KLG: I am so proud of season one winner Shenna Carby. She is a hard-worker and she really put the advice and support given to her to work. She now counts Lisa Hanna, Annmarie Vaz and some key corporate accounts as clients and confided recently that she will soon start the process of purchasing her own home. Mission Catwalk will not change your life if you become a diva and want everything to be handed to you. With a great attitude and work ethic, the management provided by the show will help you to succeed in the industry.
ID: How do you continue to stay at the top of your game and what advice can you give to young designers?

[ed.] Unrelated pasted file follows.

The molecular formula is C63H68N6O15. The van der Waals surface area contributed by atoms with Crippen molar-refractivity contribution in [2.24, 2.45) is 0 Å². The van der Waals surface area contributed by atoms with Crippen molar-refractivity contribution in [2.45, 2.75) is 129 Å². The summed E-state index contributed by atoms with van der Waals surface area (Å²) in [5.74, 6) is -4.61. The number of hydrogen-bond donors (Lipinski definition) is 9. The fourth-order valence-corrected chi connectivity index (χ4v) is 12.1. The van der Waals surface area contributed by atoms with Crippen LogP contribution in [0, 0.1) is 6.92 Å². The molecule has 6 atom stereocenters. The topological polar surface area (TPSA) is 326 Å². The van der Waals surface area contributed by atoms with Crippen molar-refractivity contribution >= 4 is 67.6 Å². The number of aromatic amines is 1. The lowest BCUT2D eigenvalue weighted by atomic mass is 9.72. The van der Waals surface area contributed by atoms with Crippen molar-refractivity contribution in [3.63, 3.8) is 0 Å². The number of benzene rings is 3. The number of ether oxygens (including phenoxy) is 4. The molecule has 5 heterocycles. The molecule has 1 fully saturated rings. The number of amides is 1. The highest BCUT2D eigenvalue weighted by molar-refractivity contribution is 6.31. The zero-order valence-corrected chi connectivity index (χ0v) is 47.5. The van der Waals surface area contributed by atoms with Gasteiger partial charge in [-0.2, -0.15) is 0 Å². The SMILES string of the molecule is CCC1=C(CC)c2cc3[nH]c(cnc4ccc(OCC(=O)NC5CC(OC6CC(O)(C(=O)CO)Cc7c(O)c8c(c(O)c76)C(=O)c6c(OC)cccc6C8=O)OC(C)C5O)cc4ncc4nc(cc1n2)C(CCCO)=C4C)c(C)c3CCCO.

KLG: I read a lot. I read fashion books, profiles on my favourite designers, watch a lot of YouTube videos and tutorials and attend short courses and fashion seminars when I am overseas. If you’re a self-taught designer or even if you went to fashion design school it is very important to keep abreast of the happenings in your field. New technologies, new ideas and techniques are developing and a designer who wishes to stay on the cutting edge will always be in the know. Take short courses as you can; embroidery, draping, couture beading, whatever interests you but keep abreast.
ID: As a Jamaican fashionista, what are your beach must-haves?
KLG: A bikini, cute throw over type of cover up with an open front and a wide brimmed hat, sunblock and sunglasses. I am a real dry-land tourist, my husband laughs at me all the time when I am getting ready for the beach. I go full out. And wedge sandals, no flats. Unfortunately I can’t wear stilettos to the beach so wedges have to do.